Tuesday, November 21, 2006

a few loose ends...

As I sit here, healing and heeling (yep, I’m kind of getting in that holiday spirit…or else I’m expecting my one-legged friend The Giant for a visit), I got to thinking about my poor neglected blog. How many times in the past few weeks have I dribbled into a post some time-buying cop-out like, “more on that later!” or “photos to come, I promise!”. It’s more than time that I follow through because, as they say here, “a promise is a debt”.

Olive Harvest. I’ll start here because it’s the easiest….we didn’t have one. Sad but true, and I will be lamenting it every time I have to buy oil. This non-harvest occurred not because we are lazy or because of an unexpected surgery or even because WonderWoolman took me off somewhere causing lost time. No harvest because the olives look like this.
The really hot and dry summer left us with only one tree that even had any olives to pick, then when we went to pick them we decided the effort wouldn’t be worth the teaspoon of oil we would get. It seems that in addition to the unsuitable olive tree climate this year, there was some nasty bug that got to the olives before we did. It happened all over the region. Bummer.

The (dog) wedding photos...I won’t embarrass the poor dog with the photos of his new wife totally ignoring, snapping, and growling at him (or myself by making public that I actually put a bow tie on the dog). Spy, the lovely bride has gotten a little irritable in her pregnancy…well, only with Ruffino. Other than with him she is handling her circumstance with grace which is no small thing given her teats look like this.

After we left our great thanksgiving/wedding dinner Ruffino was clearly dazed at why that fun-loving gal he “met” up at our house was not NEARLY as fun any more. Why is there suddenly a Meatloaf song in my head.

Reflections on the Italian hospital stay…this one is a biggie. Really there’s so much to tell but let me just give a few thoughts:

--I am grateful beyond words to a country who is humane enough to offer socialized medicine.
After heavy sedatives, it seems I speak only Italian.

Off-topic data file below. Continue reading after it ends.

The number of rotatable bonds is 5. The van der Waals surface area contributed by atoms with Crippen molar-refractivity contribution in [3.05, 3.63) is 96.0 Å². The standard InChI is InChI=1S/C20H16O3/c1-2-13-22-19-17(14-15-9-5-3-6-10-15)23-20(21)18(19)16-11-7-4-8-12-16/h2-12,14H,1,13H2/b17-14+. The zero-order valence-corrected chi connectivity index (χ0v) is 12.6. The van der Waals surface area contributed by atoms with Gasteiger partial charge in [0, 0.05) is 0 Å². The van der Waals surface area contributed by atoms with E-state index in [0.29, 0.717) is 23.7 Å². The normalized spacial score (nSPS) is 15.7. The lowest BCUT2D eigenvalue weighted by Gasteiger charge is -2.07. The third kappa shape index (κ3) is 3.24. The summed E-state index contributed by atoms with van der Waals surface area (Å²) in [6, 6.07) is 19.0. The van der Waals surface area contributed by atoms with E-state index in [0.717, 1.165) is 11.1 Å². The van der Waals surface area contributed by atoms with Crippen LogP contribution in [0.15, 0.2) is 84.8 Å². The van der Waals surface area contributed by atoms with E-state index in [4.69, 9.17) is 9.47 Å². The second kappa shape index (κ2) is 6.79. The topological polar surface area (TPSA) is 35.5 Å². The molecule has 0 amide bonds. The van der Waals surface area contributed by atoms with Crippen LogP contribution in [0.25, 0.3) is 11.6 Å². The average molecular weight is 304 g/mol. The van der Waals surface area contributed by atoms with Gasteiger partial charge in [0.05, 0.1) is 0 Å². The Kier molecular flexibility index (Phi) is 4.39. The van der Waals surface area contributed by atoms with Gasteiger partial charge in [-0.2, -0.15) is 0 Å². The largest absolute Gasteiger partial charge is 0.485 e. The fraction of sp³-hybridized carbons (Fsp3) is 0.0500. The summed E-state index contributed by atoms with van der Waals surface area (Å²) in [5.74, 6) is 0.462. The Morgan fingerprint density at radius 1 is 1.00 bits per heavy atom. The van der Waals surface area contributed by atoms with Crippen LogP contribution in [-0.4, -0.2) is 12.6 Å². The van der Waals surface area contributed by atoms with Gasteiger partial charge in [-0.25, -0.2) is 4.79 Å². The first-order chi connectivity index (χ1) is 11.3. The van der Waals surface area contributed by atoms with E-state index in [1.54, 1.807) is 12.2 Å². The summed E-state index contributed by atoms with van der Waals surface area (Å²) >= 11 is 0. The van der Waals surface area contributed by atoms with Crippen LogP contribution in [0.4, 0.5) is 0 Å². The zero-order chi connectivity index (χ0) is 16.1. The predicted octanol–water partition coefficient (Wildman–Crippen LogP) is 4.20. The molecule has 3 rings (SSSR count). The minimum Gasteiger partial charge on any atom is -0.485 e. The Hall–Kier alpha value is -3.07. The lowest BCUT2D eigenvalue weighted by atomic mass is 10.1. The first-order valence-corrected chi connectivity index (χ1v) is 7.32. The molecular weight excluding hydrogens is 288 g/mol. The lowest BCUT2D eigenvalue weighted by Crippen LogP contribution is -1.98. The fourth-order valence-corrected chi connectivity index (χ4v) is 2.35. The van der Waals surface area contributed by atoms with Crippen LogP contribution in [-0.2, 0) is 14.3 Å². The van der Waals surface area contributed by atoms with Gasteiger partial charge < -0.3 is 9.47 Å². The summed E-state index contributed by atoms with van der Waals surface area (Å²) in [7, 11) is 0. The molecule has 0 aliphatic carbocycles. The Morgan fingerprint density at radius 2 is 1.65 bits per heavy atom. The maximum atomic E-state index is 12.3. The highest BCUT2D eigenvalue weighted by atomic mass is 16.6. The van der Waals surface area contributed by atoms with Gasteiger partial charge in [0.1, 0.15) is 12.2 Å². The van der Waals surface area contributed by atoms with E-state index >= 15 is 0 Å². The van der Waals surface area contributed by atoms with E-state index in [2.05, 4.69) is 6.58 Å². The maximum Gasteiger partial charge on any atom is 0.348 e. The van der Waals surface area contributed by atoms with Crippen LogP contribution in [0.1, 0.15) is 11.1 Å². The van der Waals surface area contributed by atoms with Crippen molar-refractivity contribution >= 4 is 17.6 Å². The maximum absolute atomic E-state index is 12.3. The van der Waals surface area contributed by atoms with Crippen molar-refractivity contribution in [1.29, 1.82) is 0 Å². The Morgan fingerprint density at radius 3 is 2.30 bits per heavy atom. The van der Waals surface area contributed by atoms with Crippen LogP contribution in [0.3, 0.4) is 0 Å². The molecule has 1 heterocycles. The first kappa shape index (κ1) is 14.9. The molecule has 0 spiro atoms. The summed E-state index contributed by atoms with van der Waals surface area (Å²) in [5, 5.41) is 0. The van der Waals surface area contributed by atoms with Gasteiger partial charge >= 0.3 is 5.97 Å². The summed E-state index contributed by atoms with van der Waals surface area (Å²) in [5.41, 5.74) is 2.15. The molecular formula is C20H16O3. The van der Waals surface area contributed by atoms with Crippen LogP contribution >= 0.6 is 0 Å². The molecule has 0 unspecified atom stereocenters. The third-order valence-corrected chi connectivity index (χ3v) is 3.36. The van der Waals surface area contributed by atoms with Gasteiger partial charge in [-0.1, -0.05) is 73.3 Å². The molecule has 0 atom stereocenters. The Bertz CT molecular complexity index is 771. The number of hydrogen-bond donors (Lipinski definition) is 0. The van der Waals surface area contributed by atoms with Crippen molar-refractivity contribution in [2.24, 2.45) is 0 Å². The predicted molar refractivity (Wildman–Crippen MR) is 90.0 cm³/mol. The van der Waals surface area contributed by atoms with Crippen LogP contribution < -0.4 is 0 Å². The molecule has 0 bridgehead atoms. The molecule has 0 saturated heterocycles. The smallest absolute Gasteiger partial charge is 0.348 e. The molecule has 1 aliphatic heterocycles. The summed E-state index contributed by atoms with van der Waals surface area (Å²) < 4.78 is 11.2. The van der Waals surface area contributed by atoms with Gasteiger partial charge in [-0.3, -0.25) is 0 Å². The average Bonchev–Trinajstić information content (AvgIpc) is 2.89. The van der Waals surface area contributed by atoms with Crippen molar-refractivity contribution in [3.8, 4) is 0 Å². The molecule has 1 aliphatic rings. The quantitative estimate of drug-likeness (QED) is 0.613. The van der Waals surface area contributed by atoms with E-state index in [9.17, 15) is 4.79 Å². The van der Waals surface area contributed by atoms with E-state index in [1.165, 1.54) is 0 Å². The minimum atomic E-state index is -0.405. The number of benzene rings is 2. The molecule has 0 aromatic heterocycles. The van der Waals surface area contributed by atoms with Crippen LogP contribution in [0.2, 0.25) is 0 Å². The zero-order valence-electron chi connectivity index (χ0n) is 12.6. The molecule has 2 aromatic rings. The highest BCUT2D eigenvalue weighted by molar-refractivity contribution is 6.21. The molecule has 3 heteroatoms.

--I was awed and touched by the number of people that came to visit me, repeatedly, during my stay.
--I owe a HUGE thank you to my friend Mercedes who took Friday off work so she could stay all Thursday night with me after my surgery – “of course, I will! Men are not allowed and you CAN’T be alone!”, she told me.
--Those of you who have or will spend time in a US hospital, don’t take for granted those curtains between the patients’ beds. While not necessary, they are a really nice luxury, ‘specially when the poor gal next to you is having colon problems.
--I realized how much safer I feel when my husband is around.
--Doctors everywhere need to talk and explain more to their patients…it’s never too much information.
--It seems that Italian nurses come in only two varieties…surly bitches who seem that they would rather have their French manicured nails pulled off one at a time with a pliers than look at, touch or talk to the patients or the helium-voiced perky bundles of joy and hope who use terms of endearments like there was a buy-one-get-one-free sale on them at the Molto- Walmart. Strangely enough, in a time of crisis, I prefer the latter.
--Just because it’s Italy doesn’t mean the food is good in the hospital. I admit it, when they finally brought me my first meal (on my third day!) I was expecting my little bed tray to be a display of aesthetic and culinary taste…perhaps a nice chicken alla cacciatore with a side of rice, a nice glass of barbera to wash it down and a rose in a little vase just to wish me buon appetito. Nope- bland broth, boiled chicken, and water.

That’s about enough for now of my hospital musings.

4. The last thing I could think of that I promised was a group photo of this year’s Christmas market hats. That one will have to wait for a while since I’ve packed them away for safe keeping in my studio, which looks like this again.

I have just one word STAIRS!

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